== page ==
I am a child of divorce.
Like many of us in this day and age, I have experienced what it is like to be in the epicenter of a deteriorating family life. Navigating such a heartbreaking season in my life was incredibly difficult for so many reasons but for me a newly graduated young woman of 17 having the illusion of my teenage years ripped away from me sent me spiraling into another dimension.
Divorce isn't talked about in terms of loss and grief. Not nearly enough in my opinion. Even if the divorce was warranted because of abuse or neglect it is still a major loss and a significant grieving period usually follows.
I remember telling my mom once " It feels like the people that we were, the family that we were has died" I realized very quickly that my life would never be the same. The two-story home that we shared as a family of three would soon become a distant memory, the marker of a time when my childhood was still intact.
When your parents get divorced and you are seventeen years old there isn't a lot of support or understanding. Many of my friends and the people that I was surrounded by at that time would say things like " Oh well, you are a young woman now..this shouldn't affect you too badly" or " At least your parents waited until you had finished high school". The funny thing is I agreed with them. I was always looking on the bright side of things and negating the difficult emotions that come with this sort of life change. I felt like no one understood me, and no one cared to console me because I was grown enough.
This period of my life spurred on my second bout of depression.
Even though my parents were incredibly civil with each other, the tension in our household was undeniably present. I won't go into too much detail but I experienced something no child should ever have to experience. Without my knowledge and my consent, I was wrapped up in the middle of a very adult situation that required me to keep secrets from one of my parents.
In my defense I thought I was doing the right thing, keeping my one parent from feeling more pain and keeping my other parent happy by being a good compliant girl.
This spiraled me into the deepest depression I had felt yet. I think back to how my younger self was feeling and I send her so much love and compassion. She really did everything she could to keep things sailing smoothly, but the escapism that was creeping in was only the beginning of a five-year cycle.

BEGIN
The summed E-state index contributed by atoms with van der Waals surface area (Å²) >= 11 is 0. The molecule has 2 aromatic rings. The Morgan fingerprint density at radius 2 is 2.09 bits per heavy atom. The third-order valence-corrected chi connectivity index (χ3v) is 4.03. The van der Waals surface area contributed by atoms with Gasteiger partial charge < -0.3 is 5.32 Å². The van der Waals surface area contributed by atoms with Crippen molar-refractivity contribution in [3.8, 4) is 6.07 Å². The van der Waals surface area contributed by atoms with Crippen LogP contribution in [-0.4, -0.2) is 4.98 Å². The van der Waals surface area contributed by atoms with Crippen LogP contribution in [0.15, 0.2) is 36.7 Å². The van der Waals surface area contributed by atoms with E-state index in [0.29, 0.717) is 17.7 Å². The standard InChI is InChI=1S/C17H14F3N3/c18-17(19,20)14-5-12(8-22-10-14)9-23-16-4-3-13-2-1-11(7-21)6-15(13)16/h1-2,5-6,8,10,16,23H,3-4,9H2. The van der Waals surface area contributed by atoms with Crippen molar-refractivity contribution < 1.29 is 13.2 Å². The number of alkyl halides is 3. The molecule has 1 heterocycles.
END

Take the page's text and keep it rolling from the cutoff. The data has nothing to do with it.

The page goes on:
I most definitely found comfort in things that were less than healthy for me. This behavior seemed to permeate every inch of my life.
Eventually, my parents sold our home.
My mom and dad went their separate ways and began rebuilding their lives. At this time I felt like I didn't really belong anywhere. I ended up moving out into a place with my boyfriend at the time. I would randomly go to dinner with my dad or spend the night at my mom's place.
There was one night in particular that I remember very clearly. I was invited to spend the night at my mom's apartment. I was happy and excited to see her but I couldn't help feeling a sense of disconnection, an awkwardness as she showed me her home. How strange it was to be in a home that we didn't share.
We had cleaned up the dinner dishes and got into bed early to watch some tv before drifting off to dreamland. I think we both really needed to lighten the mood a bit so we decided to watch a few episodes of America's Funniest Home Videos. I absolutely adored this show! I still do, even though it is so cheesy sometimes.
I don't remember what hilarious home video they were showing on the screen but it caught both of us off guard as we slipped into a fit of laughter. Now this kind of laughter was the kind that took your breath away. This is the kind that you felt all the way in your belly, the kind that had your whole body shaking and even some wheezing like an old man.
This was the kind of laughter that you kept playing the funny scene over and over again in your mind which made you laugh even harder.
This was the laughter that we so desperately needed in this time of sorrow and so much transition. In all the pain and anger that we were dealing with this laughter was the best medicine of all.